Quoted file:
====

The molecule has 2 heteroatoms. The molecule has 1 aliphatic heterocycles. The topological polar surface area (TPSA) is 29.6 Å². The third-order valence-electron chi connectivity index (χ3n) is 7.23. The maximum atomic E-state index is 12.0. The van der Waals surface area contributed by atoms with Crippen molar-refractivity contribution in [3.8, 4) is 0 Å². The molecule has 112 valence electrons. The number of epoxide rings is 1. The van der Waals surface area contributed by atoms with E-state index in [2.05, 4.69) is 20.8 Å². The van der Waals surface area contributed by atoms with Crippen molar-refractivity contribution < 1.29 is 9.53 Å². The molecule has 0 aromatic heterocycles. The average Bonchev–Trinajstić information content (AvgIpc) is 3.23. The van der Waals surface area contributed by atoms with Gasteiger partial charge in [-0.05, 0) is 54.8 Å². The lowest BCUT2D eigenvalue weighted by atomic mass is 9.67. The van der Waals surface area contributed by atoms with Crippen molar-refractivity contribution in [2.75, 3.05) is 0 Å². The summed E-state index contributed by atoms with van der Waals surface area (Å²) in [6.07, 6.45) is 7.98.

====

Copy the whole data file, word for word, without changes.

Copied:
The molecule has 2 heteroatoms. The molecule has 1 aliphatic heterocycles. The topological polar surface area (TPSA) is 29.6 Å². The third-order valence-electron chi connectivity index (χ3n) is 7.23. The maximum atomic E-state index is 12.0. The van der Waals surface area contributed by atoms with Crippen molar-refractivity contribution in [3.8, 4) is 0 Å². The molecule has 112 valence electrons. The number of epoxide rings is 1. The van der Waals surface area contributed by atoms with E-state index in [2.05, 4.69) is 20.8 Å². The van der Waals surface area contributed by atoms with Crippen molar-refractivity contribution < 1.29 is 9.53 Å². The molecule has 0 aromatic heterocycles. The average Bonchev–Trinajstić information content (AvgIpc) is 3.23. The van der Waals surface area contributed by atoms with Gasteiger partial charge in [-0.05, 0) is 54.8 Å². The lowest BCUT2D eigenvalue weighted by atomic mass is 9.67. The van der Waals surface area contributed by atoms with Crippen molar-refractivity contribution in [2.75, 3.05) is 0 Å². The summed E-state index contributed by atoms with van der Waals surface area (Å²) in [6.07, 6.45) is 7.98.